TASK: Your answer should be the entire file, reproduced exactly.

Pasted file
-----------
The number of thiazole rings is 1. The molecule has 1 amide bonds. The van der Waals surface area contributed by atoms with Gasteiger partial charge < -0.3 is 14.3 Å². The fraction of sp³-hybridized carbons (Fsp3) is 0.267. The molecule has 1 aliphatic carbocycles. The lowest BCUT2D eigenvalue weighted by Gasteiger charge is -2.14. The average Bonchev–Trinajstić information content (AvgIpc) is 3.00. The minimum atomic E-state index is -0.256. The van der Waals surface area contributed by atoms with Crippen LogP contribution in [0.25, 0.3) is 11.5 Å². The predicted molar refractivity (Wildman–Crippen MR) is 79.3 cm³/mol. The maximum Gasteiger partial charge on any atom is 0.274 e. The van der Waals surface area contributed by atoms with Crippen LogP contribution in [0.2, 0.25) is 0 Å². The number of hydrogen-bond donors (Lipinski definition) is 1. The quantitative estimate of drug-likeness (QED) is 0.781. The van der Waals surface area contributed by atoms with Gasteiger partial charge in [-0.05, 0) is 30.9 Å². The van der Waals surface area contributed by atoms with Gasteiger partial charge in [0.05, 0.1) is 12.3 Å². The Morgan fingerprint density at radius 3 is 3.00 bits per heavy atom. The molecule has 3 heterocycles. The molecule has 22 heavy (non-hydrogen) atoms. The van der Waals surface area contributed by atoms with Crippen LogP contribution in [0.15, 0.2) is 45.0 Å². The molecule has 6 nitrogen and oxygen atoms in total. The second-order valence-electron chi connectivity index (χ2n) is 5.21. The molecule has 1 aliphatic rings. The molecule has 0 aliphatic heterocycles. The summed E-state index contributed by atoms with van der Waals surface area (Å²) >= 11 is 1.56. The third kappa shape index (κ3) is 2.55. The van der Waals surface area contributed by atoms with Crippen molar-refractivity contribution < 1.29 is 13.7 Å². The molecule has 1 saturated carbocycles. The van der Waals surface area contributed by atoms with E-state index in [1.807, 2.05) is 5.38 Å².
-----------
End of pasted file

The number of thiazole rings is 1. The molecule has 1 amide bonds. The van der Waals surface area contributed by atoms with Gasteiger partial charge < -0.3 is 14.3 Å². The fraction of sp³-hybridized carbons (Fsp3) is 0.267. The molecule has 1 aliphatic carbocycles. The lowest BCUT2D eigenvalue weighted by Gasteiger charge is -2.14. The average Bonchev–Trinajstić information content (AvgIpc) is 3.00. The minimum atomic E-state index is -0.256. The van der Waals surface area contributed by atoms with Crippen LogP contribution in [0.25, 0.3) is 11.5 Å². The predicted molar refractivity (Wildman–Crippen MR) is 79.3 cm³/mol. The maximum Gasteiger partial charge on any atom is 0.274 e. The van der Waals surface area contributed by atoms with Crippen LogP contribution in [0.2, 0.25) is 0 Å². The number of hydrogen-bond donors (Lipinski definition) is 1. The quantitative estimate of drug-likeness (QED) is 0.781. The van der Waals surface area contributed by atoms with Gasteiger partial charge in [-0.05, 0) is 30.9 Å². The van der Waals surface area contributed by atoms with Gasteiger partial charge in [0.05, 0.1) is 12.3 Å². The Morgan fingerprint density at radius 3 is 3.00 bits per heavy atom. The molecule has 3 heterocycles. The molecule has 22 heavy (non-hydrogen) atoms. The van der Waals surface area contributed by atoms with Crippen LogP contribution in [0.15, 0.2) is 45.0 Å². The molecule has 6 nitrogen and oxygen atoms in total. The second-order valence-electron chi connectivity index (χ2n) is 5.21. The molecule has 1 aliphatic rings. The molecule has 0 aliphatic heterocycles. The summed E-state index contributed by atoms with van der Waals surface area (Å²) >= 11 is 1.56. The third kappa shape index (κ3) is 2.55. The van der Waals surface area contributed by atoms with Crippen molar-refractivity contribution < 1.29 is 13.7 Å². The molecule has 1 saturated carbocycles. The van der Waals surface area contributed by atoms with E-state index in [1.807, 2.05) is 5.38 Å².